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« Pelosi and D.O.A. single-payer | Main | The GOP debate: an untrumpeted evening »

January 28, 2016


Anne J

I kind of see Bernie Sanders as the Ron Paul of the left. An unrealistic candidate backed by young people with unrealistic expectations.


A couple of my old grad school professors are feelin' the Bern, but they were always rather starry-eyed leftists. I'm a leftist myself, just not quite so starry-eyed. So I'm with Hillary, if for no other reasons than that 1) we need a down-and-dirty knife fighter in the White House, and 2) she'll drive the GOP even crazier than Barack Hussein Obama.

Liam Caulfield

I'm right where I always was. I'll support Bernie, as I have for 10 years or so, through the primaries. This sudden shift from "Member of The House since 1991, Elected to the Senate in 2007, former Chairman of the Senate Committee on Veterans' Affairs" to "Starry Eyed liberal who doesn't understand how Washington works" has me baffled. His resume reads better than Hillary's, yet now he's painted as the radical outsider.

The main point is: if and when Mr. Sanders does not get the nomination, I will support Hillary all the way. I hope that a vast majority of Bernie supporters feel the same way.


I think you're right on that score, Liam. The counter-argument is being made, in part, I suspect, to amp up the horse-race and sell more soap.


In fairness, Bernie paints himself as the outsider, with pride.

I think the "doesn't understand how Washington works" line is an overgeneralization - as you state, he's been there too long to "not understand" it. It's more accurate to say that he has not clearly spelled out how he proposes to get his agenda passed in present-day Washington. He can and should argue for the urgency of the "revolution" he wants to lead, but he should be able to discuss what his presidency might look like if his revolution does not sweep Paul Ryan out of the Speaker's chair or deliver 60 D votes in the Senate- because even if he is the nominee and wins big, it's hard to see the House flipping unless Tailgunner Ted is the GOP nominee or we finally discover what Trump has to do to self-destruct.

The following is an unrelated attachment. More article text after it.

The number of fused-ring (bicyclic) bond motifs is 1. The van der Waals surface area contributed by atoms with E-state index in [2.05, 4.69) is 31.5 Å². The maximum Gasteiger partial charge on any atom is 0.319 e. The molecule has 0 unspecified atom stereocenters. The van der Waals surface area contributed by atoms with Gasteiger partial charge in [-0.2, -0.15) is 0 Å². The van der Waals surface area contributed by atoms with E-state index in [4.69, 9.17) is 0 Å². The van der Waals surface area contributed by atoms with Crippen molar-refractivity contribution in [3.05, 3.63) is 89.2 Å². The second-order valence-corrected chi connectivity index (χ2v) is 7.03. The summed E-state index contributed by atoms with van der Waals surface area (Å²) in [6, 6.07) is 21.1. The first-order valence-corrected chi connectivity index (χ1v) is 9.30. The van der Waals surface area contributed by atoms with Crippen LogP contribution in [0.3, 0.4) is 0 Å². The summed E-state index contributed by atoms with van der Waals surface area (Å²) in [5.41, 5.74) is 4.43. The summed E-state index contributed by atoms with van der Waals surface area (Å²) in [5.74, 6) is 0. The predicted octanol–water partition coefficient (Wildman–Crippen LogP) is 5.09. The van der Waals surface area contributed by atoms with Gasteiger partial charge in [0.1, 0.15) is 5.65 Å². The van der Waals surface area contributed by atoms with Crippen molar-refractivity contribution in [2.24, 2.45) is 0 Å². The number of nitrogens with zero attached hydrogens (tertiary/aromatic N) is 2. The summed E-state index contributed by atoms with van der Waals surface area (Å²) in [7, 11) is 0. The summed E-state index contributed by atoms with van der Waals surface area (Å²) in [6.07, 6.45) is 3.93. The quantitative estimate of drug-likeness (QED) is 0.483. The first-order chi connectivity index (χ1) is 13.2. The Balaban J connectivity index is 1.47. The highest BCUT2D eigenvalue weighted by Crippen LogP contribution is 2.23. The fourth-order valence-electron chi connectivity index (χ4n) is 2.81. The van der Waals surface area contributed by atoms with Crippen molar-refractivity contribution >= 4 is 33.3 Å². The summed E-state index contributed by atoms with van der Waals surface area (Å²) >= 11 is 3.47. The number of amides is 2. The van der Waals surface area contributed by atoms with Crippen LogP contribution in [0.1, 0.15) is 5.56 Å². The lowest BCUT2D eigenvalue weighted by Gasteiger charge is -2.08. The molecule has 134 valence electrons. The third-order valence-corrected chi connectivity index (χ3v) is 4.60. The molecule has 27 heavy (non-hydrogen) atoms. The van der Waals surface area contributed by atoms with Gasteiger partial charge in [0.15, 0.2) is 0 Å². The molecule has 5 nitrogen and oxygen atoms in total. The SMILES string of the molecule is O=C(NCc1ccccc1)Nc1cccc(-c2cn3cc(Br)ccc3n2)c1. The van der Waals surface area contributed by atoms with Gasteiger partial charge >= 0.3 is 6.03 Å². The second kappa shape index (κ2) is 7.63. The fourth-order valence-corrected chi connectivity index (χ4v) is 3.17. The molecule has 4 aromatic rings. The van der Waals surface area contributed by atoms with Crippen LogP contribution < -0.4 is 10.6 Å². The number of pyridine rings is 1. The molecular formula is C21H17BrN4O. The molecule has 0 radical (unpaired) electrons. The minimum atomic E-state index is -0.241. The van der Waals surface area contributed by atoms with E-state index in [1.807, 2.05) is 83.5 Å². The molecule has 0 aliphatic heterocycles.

To be clear - Hillary is offering a lot of proposals that have little to no chance to pass the GOP-led House as well, and she should field the same questions Bernie does about that (and hasn't, so far). But her rhetoric is more realistic about the obstacles she'll face, and she's talking more about preserving Obama's gains than she is about ushering in transformational change, which is realistically what the next Democratic president will spend a lot of time being forced to do since we know the braindead Teabagger dolt caucus won't stop assaulting Obama's wins until they're pushing up daisies.

priscianus jr

" ... has me baffled. "

It shouldn't. It's called "negative spin," and it's no accident.

priscianus jr

I see no reason why it would end in South Carolina, as long as Bernie wins a least one of IA and NH. Nobody expects him to win SC; but even in a loss, if he should give Hillary a good run for her money it would still energize his campaign.

Peter G

I don't believe that either. I think Bernie understands perfectly how Washington works. He just doesn't like how Washington works. Who does? I have fundamental concerns about many of his policies but the policies where I think he is wrong have little chance of becoming law regardless of who becomes president. I find it hard to be too unkind to Senator Sanders. He really is a genuinely nice human being.

Tom Benjamin

I agree. As long as Bernie has money, he'll run. Just like every other Presidential candidate. Fundraising is going to become a lot tougher for him after Super Tuesday unless he wins enough states to keep within hailing distance on the delegate count. Nobody (except the odd Republican billionaire) gives money to a campaign that is clearly going to lose.

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